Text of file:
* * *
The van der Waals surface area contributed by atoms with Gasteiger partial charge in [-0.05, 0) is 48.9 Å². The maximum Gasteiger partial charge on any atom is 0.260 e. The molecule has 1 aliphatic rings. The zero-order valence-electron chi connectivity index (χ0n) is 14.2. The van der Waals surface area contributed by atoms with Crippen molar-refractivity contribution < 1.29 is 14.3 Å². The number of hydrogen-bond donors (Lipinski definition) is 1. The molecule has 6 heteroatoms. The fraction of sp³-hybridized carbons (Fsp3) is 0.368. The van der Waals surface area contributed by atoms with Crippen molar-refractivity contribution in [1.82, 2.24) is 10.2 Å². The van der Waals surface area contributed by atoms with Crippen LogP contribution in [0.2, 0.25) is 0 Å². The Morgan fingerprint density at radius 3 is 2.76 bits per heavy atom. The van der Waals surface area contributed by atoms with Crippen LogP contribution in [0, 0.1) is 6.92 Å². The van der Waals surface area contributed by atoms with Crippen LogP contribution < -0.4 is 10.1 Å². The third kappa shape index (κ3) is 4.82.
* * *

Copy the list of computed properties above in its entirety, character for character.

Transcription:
The van der Waals surface area contributed by atoms with Gasteiger partial charge in [-0.05, 0) is 48.9 Å². The maximum Gasteiger partial charge on any atom is 0.260 e. The molecule has 1 aliphatic rings. The zero-order valence-electron chi connectivity index (χ0n) is 14.2. The van der Waals surface area contributed by atoms with Crippen molar-refractivity contribution < 1.29 is 14.3 Å². The number of hydrogen-bond donors (Lipinski definition) is 1. The molecule has 6 heteroatoms. The fraction of sp³-hybridized carbons (Fsp3) is 0.368. The van der Waals surface area contributed by atoms with Crippen molar-refractivity contribution in [1.82, 2.24) is 10.2 Å². The van der Waals surface area contributed by atoms with Crippen LogP contribution in [0.2, 0.25) is 0 Å². The Morgan fingerprint density at radius 3 is 2.76 bits per heavy atom. The van der Waals surface area contributed by atoms with Crippen LogP contribution in [0, 0.1) is 6.92 Å². The van der Waals surface area contributed by atoms with Crippen LogP contribution < -0.4 is 10.1 Å². The third kappa shape index (κ3) is 4.82.